Nick Parsons of National Australia Bank believes that though the problems in Cyprus have been resolved, certain systemic risks such as the increased vulnerability of the banking system still linger.
Nick Parsons of National Australia Bank believes that though the problems in Cyprus have been resolved , certain systemic risks such as the increased vulnerability of the banking system still linger.
Speaking to CNBC-TV18 about the performance of global markets, he added that the US will continue to outperform till policy tensions ease and stability returns to the emerging markets .
Below is an edited transcript of the analysis on CNBC-TV18
Q: How do you expect the Cyprus situation to pan out? Is the problem completely resolved?
A: I think the Cyprus problem has been resolved to the extent that a bank resolution agreement has been arrived at. Deposit-, bond- and the equity-holders are going to exclusively bear the pain and deposits under 100,000 euro will be protected.
However, there are still some systemic implications for the euro zone as a whole and indeed for the financial system globally because it is now known that the principle of deposit guarantees can be changed instantly. So, deposits and financial institutions are no longer as safe as they were thought to be.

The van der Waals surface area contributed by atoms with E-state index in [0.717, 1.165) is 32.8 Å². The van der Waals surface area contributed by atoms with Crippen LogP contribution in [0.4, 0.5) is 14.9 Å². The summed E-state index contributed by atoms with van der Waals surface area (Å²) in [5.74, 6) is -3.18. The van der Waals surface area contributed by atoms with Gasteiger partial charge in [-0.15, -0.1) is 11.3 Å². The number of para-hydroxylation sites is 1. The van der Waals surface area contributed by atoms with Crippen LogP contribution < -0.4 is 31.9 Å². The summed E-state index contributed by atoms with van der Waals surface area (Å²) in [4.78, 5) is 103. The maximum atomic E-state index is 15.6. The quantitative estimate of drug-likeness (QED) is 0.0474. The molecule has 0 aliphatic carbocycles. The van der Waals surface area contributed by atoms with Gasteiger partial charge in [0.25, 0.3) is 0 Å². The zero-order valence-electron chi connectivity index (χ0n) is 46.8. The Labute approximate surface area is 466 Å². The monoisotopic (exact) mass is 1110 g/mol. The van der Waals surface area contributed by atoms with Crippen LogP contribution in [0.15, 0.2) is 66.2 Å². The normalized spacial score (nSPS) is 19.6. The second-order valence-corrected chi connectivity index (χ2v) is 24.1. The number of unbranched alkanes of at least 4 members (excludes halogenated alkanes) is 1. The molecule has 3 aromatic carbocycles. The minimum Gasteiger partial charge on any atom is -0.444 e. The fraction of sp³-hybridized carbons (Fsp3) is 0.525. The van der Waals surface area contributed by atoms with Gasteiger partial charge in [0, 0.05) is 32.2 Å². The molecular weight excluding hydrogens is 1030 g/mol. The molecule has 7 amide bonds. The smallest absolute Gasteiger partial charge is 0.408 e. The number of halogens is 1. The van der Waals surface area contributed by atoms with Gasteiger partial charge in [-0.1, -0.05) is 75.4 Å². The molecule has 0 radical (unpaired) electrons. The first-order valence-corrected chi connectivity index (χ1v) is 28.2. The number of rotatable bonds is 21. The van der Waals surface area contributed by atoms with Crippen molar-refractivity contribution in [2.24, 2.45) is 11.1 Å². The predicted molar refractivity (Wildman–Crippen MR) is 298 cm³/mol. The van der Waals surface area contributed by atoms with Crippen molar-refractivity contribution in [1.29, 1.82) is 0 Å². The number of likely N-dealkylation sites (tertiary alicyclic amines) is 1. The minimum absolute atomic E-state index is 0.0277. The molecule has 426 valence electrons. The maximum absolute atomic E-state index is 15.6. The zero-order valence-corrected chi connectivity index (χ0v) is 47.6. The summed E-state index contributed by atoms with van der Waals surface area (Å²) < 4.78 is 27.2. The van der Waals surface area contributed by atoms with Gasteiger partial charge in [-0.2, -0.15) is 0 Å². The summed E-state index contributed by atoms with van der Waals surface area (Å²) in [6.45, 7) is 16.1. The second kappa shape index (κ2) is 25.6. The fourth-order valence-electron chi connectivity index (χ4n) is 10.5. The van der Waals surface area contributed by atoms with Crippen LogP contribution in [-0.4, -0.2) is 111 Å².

And any future uncertainty in any of the euro zone members or elsewhere in the world, could provoke a run on the banking system much more quickly than in the past.
So, although the problem in Cyprus has been dealt with, there are a lot of systemic concerns that linger. And it is for that reason that the markets are not going to regain the losses made over the last ten days.
Q: How do you expect the merger of the Laiki Bank with higher level deposits being frozen and senior bond and equity holders probably in danger?
A: It is positive that this at least reinforces the notion of a capital structure because in a capital structure bond holders and equity holders are supposed to take losses. So, that principle at least has been respected but it certainly offers no comfort for bond holders.
Although a few analysts have indicated that the merger is of only two banks in Cyprus to all purposes, the fact remains that there were only two banks in Cyprus.
The situation is not one where there are 10 banks and each has a market-share of 10 percent, though the merger is an enormous amount of concentration. So, it is going to be a big event.
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